Imagine finally finding the strength to do something you never thought you'd have to do, then having that momentum suddenly halted with no idea when you'd be able to move forward.

Related: Infertility is An Emotional Roller Coaster & Other Truths

We waited a couple of months before we were able to restart fertility treatment, and our IVF cycle officially started in the middle of May 2020. This is where I found my silver lining. After years of trying to conceive and facing devastating hurdles, we had our embryo transfer in June 2020, and things started getting better.

We finally welcomed our son the following winter. He is the very best thing that’s ever happened to us.

The Emotional Challenges of Donor Conception

Although the first waves of emotion were dominated by defeat and helplessness, I had to learn to open my heart and soul and find a way to embrace this journey in a whole new way.

One thing I never doubted was the future connection I would be building with my child. In a way, I focused on that to get me through the hard parts. My biggest hang-up was always the absence of a genetic link between me and my child. I felt like it was such a waste. I felt like I was "ending."

It’s hard to explain, but I felt like I was facing my own death, the end of my genetic line. I recognized it was a very selfish emotion, but a valid one, triggered from a raw and torturous situation to process.

What I decided to do next was to focus on the love I'd have for this yet unknown child that would be created from this uncommon union. I knew in my heart that I already had the love I needed to give them, regardless of who they were going to be related to.

Working with my counselor Melissa helped me overcome the defeating feelings that kept surfacing throughout this process. She gave me tools and helped me rebuild trust in my own future. I firmly believe I wouldn’t have the family I have today had I not worked with her during what I consider the biggest pivotal challenge of my entire life.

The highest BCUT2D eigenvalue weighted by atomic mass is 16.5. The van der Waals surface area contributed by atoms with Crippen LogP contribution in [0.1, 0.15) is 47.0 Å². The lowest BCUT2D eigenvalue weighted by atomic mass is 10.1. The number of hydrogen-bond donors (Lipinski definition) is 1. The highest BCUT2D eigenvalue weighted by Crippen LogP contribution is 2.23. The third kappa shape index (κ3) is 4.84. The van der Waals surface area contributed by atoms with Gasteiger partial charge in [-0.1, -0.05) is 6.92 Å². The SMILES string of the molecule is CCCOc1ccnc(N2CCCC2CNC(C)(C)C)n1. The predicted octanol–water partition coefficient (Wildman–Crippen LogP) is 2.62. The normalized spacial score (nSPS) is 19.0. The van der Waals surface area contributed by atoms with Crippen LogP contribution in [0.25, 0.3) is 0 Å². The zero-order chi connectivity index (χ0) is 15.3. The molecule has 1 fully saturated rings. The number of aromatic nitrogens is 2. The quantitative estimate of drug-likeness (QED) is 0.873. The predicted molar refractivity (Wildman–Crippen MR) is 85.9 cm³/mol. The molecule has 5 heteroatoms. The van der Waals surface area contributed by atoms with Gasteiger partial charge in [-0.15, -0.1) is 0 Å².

How I Faced This Difficult Journey

In the middle of it, what helped me the most was talking about my emotions with my counselor, my close relatives, and a very small group of carefully-chosen friends. The more I talked about it, the more I felt like I was normalizing my situation and this allowed me to embrace this different way we were going to build our family.

My Advice to Others Considering Donor Conception

My best piece of advice is to TALK. Don’t keep your feelings to yourself. This is already such a hard and lonely road to be on. I think the biggest gift you can offer yourself is to surround yourself with people who can listen. For your own sake, don't be shy about being selective in who you share this vulnerable process with.

Feeling like you are alone through this is totally normal, but making sure you have the right channels that allow you space to vent and share your darkest emotions is essential. I would also suggest exposing yourself to different perspectives about donor conception.


Want to connect with our community?

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Instagram has been a great source of community for me: I found other women and families going through similar situations. Some were in the early stages of processing donor conception, others were seasoned families sharing amazing advice that I still turn to regularly, and some were actual donor-conceived persons who helped me see and understand the full picture of donor conception.

A Note on Healing and Acceptance

For many people, infertility and the emotions surrounding it don’t automatically or magically disappear after you successfully conceive a child - especially when it comes to donor conception families. It is a continual labor of love that takes time, hard work, and gradual healing.

It's okay to mourn the fact that you aren't able to build your family in the way you expected. Grieving this loss will take time. Some days are better than others, but on the toughest ones, it is important to go back to these core principles: love, resilience, and support. Other things that may help:

  • Remember the love you and your partner have for each other
  • Cherish the journey that brought you here
  • Recognize the challenges you have faced and overcome
  • Go back to your support circle for extra help whenever you need it

Remember: This may not be a straight, predictable road, but it can still be a beautiful one.

Cherishing the Family We've Built

I am now embracing this new life of mine with my husband and our son.

I have taken it upon myself to advocate and educate people around donor conception, and how it can make families' dreams come true. I have decided to remain open about our journey in the hopes that it reaches someone who needs to hear it.

If I've learned anything throughout this process, it's that love doesn’t stop at genetics.


Take the first step on your own journey:

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More Resources

Want to explore donor conception or other fertility treatment options further? Click through the links below to see what Illume Fertility offers, join a community of patients on similar journeys, and find support for your own.